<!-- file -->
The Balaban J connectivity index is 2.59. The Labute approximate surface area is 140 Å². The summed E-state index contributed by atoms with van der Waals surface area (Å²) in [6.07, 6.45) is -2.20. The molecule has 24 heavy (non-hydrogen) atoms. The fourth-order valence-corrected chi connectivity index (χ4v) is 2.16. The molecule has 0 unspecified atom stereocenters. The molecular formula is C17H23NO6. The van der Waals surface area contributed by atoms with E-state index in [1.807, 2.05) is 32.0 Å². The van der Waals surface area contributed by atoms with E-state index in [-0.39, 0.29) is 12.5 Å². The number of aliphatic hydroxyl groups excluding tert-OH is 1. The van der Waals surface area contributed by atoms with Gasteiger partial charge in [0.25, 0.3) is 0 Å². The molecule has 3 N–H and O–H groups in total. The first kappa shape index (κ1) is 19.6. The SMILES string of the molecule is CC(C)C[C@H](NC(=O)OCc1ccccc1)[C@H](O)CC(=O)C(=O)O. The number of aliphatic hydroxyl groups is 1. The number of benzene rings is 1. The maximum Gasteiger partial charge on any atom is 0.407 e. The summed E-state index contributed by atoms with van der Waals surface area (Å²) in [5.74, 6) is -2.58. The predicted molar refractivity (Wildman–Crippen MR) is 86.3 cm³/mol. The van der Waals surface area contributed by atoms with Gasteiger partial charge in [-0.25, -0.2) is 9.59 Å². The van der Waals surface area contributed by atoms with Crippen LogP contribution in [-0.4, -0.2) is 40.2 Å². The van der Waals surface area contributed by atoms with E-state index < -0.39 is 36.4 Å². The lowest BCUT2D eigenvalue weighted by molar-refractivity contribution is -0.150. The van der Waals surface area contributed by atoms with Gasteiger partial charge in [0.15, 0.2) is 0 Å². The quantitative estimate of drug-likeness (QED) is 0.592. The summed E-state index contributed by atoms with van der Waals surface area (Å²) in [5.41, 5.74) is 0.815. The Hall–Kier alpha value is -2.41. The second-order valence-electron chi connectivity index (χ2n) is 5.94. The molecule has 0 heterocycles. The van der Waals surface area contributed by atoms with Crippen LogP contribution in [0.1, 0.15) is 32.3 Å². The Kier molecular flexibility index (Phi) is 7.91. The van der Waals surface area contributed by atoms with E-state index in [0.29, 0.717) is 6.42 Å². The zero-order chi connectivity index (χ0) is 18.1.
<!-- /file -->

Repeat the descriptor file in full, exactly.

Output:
The Balaban J connectivity index is 2.59. The Labute approximate surface area is 140 Å². The summed E-state index contributed by atoms with van der Waals surface area (Å²) in [6.07, 6.45) is -2.20. The molecule has 24 heavy (non-hydrogen) atoms. The fourth-order valence-corrected chi connectivity index (χ4v) is 2.16. The molecule has 0 unspecified atom stereocenters. The molecular formula is C17H23NO6. The van der Waals surface area contributed by atoms with E-state index in [1.807, 2.05) is 32.0 Å². The van der Waals surface area contributed by atoms with E-state index in [-0.39, 0.29) is 12.5 Å². The number of aliphatic hydroxyl groups excluding tert-OH is 1. The van der Waals surface area contributed by atoms with Gasteiger partial charge in [0.25, 0.3) is 0 Å². The molecule has 3 N–H and O–H groups in total. The first kappa shape index (κ1) is 19.6. The SMILES string of the molecule is CC(C)C[C@H](NC(=O)OCc1ccccc1)[C@H](O)CC(=O)C(=O)O. The number of aliphatic hydroxyl groups is 1. The number of benzene rings is 1. The maximum Gasteiger partial charge on any atom is 0.407 e. The summed E-state index contributed by atoms with van der Waals surface area (Å²) in [5.74, 6) is -2.58. The predicted molar refractivity (Wildman–Crippen MR) is 86.3 cm³/mol. The van der Waals surface area contributed by atoms with Gasteiger partial charge in [-0.25, -0.2) is 9.59 Å². The van der Waals surface area contributed by atoms with Crippen LogP contribution in [-0.4, -0.2) is 40.2 Å². The van der Waals surface area contributed by atoms with E-state index < -0.39 is 36.4 Å². The lowest BCUT2D eigenvalue weighted by molar-refractivity contribution is -0.150. The van der Waals surface area contributed by atoms with Gasteiger partial charge in [0.15, 0.2) is 0 Å². The quantitative estimate of drug-likeness (QED) is 0.592. The summed E-state index contributed by atoms with van der Waals surface area (Å²) in [5.41, 5.74) is 0.815. The Hall–Kier alpha value is -2.41. The second-order valence-electron chi connectivity index (χ2n) is 5.94. The molecule has 0 heterocycles. The van der Waals surface area contributed by atoms with Crippen LogP contribution in [0.1, 0.15) is 32.3 Å². The Kier molecular flexibility index (Phi) is 7.91. The van der Waals surface area contributed by atoms with E-state index in [0.29, 0.717) is 6.42 Å². The zero-order chi connectivity index (χ0) is 18.1.